I have been a fan of Korean firm SsangYong for quite some time. For those who aren’t au fait, the vehicles it produces have long been synonymous with robustness, four-wheel drive ability, towing, spaciousness and, well, controversial styling. In UK terms, SsangYong is an automotive underdog and after a merger and significant investment, it has found a swagger and is taking on the compact SUV sector, which is rather like throwing itself in at the deep end.
SsangYong’s all-new B-segment compact SUV is called Tivoli and is going to have its work cut out, competing alongside the Juke, Captur, Mokka, EcoSport, Vitara, Renegade and a swathe of other models. It gets off to a good start, with fresh, modern styling which is extremely unlikely to make anyone cry or bust out laughing. Tivoli could be labelled as being a little on the busy side aesthetically if you stare at it for too long, but as an overall design it works very well and looks cohesive, proportional, energetic and different enough to make compact SUV converts stop and think. SsangYong was blessed with not having an established family face to impose on the Tivoli, which has a hawkish frontal appearance about it, with a muscular side profile, rear lights that follow the curve of its hips and a backside that reminds me of a Countryman in some ways.
The Society of Motor Manufacturers and Traders (SMMT) holds three test days each year, giving various figures the chance to briefly drive cars they’ve missed. The Tivoli I drove looked suitably sporty in Flaming Red, with black, diamond cut 18” alloys, privacy glass and a rear spoiler. On the way home from SMMT Test Day North in Wetherby, I saw a Tivoli travelling in the opposite direction on the M62 and it certainly looked distinctive and elegant, showing that SsangYong has taken its formidable task seriously in design terms.
Three trim levels are available for Tivoli, keeping things relatively simple for buyers or those taking the car leasing route: SE, EX and ELX. I drove a car in ELX spec’, which means it was fitted with a full leather interior, 7-inch colour touchscreen with TomTom navigation and reversing camera, iPod and Bluetooth connectivity, keyless start, front fog lights, automatic headlights, power folding wing mirrors and dual zone climate control. Tivoli’s interior impressed me and was instilled with an air of sophistication and unarguable modernity, complete with an abundance of space, especially for those sat in the front. The cabin felt ergonomically intuitive and except for a few inevitably cheap components and surfaces lower down, struck me as a pleasant place in which to be, with a comfortable driving position and decent visibility. Typically, budget offerings in any segment are partly possible due to low-grade materials dominating proceedings, but not with the Tivoli, which has a robustly constructed and relatively quite tactile interior.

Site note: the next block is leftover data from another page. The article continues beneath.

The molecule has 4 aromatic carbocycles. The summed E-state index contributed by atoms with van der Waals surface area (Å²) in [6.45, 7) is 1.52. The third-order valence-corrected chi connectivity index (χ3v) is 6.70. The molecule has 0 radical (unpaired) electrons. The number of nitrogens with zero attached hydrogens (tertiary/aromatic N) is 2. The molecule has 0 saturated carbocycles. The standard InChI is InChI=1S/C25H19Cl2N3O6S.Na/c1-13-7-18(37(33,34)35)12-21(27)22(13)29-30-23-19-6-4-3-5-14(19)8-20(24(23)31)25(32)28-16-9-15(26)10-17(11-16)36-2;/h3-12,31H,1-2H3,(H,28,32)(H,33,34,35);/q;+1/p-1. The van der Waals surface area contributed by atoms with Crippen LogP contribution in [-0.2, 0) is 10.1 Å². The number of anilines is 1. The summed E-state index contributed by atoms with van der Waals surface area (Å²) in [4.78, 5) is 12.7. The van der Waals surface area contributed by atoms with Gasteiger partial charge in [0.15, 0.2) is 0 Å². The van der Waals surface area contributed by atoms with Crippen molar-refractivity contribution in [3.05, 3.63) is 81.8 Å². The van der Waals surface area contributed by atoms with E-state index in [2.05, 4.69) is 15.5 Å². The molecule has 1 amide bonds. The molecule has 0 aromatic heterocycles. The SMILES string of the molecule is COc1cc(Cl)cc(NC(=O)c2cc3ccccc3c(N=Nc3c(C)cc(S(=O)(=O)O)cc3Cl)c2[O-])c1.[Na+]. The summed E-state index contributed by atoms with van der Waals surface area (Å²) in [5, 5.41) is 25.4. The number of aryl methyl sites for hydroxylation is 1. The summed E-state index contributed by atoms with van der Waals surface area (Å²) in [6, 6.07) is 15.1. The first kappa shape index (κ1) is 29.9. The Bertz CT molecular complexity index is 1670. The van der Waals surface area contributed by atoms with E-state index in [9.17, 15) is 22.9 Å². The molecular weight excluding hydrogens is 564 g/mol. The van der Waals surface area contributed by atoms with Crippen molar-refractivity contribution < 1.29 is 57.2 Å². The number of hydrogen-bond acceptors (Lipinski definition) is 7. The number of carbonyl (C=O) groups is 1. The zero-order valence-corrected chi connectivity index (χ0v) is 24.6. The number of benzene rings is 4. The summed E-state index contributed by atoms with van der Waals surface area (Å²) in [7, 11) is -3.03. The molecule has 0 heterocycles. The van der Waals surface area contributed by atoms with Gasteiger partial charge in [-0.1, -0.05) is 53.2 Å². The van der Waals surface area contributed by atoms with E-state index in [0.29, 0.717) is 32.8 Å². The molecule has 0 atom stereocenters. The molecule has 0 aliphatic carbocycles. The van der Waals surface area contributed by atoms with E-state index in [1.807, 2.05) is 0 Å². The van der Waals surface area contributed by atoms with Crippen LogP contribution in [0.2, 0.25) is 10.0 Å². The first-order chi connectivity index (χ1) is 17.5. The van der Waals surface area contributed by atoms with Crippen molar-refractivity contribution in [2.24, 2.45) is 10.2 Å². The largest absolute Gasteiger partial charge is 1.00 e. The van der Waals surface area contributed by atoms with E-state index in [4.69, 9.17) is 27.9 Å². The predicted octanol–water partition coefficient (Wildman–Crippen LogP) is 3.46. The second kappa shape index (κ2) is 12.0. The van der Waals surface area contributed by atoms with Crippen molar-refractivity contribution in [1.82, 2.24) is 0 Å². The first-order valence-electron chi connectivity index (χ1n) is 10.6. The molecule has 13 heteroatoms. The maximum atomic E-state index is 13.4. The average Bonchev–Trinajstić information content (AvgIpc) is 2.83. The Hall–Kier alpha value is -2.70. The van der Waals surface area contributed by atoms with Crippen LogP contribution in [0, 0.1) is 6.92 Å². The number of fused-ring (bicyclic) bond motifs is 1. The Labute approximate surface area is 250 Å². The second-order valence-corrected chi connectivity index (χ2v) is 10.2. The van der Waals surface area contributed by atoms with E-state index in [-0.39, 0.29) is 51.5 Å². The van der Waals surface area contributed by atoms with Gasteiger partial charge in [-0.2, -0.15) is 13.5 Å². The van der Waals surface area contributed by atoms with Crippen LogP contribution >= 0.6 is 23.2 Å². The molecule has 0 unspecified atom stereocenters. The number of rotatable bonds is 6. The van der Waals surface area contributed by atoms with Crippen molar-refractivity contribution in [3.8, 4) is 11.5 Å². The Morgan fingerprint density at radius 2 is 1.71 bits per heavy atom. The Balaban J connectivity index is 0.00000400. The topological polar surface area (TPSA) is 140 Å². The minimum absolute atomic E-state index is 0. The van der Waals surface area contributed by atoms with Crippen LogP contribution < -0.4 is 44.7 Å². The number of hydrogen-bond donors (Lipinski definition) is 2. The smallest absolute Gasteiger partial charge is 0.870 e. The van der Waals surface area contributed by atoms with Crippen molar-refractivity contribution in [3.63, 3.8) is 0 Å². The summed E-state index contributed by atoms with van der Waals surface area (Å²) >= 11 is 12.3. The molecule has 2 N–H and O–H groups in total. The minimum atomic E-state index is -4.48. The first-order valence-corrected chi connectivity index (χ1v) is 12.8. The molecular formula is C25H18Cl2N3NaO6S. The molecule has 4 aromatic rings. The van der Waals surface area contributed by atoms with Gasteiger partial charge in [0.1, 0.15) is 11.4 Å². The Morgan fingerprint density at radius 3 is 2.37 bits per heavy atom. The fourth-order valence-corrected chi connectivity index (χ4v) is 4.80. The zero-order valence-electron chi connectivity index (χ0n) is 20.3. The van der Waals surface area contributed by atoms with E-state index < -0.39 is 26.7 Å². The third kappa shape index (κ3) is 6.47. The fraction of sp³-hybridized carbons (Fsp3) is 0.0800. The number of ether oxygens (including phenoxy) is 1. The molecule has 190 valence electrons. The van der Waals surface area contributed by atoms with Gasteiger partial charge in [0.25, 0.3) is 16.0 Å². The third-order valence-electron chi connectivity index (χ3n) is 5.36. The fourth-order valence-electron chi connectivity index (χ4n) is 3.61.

I spent twenty minutes or so driving this red, diesel, front-wheel drive Tivoli and although it certainly didn’t prove to be a revelation on the move, it acquitted itself well alongside many other models in the crowded segment and definitely didn’t crushingly lack in any department. Tivoli’s steering, no matter the mode, didn’t provide a great deal of feedback, but then it wasn’t memorable for any particularly negative trait, either. Body roll during fast, enthusiastic cornering was kept in check fairly well and despite the suspension proving a little bouncy at faster speeds and on poorer surfaces, it largely did a decent job.
The 1.6-litre diesel engine struck me as nicely refined on startup and when idling, and on the move it performed in a fairly hushed manner, too, only becoming a tad clattery when really pushed. Power delivery felt smooth and 115PS and 300Nm torque meant it once again didn’t prove dissimilar to many of its rivals. There was decent enough poke from low down and up through the mid-range to suit the majority of drivers, and only those seeking a dynamically inspiring experience with genuine dollops of grunt would be disappointed. In the wake of the recent worldwide emissions scandal, it’s worth noting that Tivoli’s diesel unit is Euro6 compliant and emits 113g/km CO2. The 6-speed manual gearbox couldn’t really be faulted, the feel of it coming across as perfectly adequate, ergonomically sound and with nicely-positioned ratios. Sure, the 12 seconds it takes to reach 60mph isn’t anything special, but few will buy Tivoli if they’re seeking something feisty, the 65.7mpg appealing instead.
In many respects, Tivoli’s primary trump card is its price. Considering the amount of toys and comforts fitted as standard with ELX trim, the price tag of £17,250 on the road is simply excellent. For those whose budgets are stretched even further, a Tivoli in EX trim is priced from a mere £12,950 and comes with 16” alloys. Make mine a four-wheel drive ELX with an auto ‘box and Styling Pack, please, the price still totalling less than £20,000.
To call Tivoli ordinary in terms of the way it handles and performs is actually a compliment, as it means SsangYong finally has a car good enough to be considered mainstream, one of the bunch. The way it was constantly in demand throughout SMMT Test Day North shows how much interest there is in Tivoli – and rightly so. Backwards, Tivoli is ‘ilovit’ and although I wouldn’t go as far as declaring my love for it, I very much liked it after this brief encounter.
For more information on the SsangYong Tivoli click here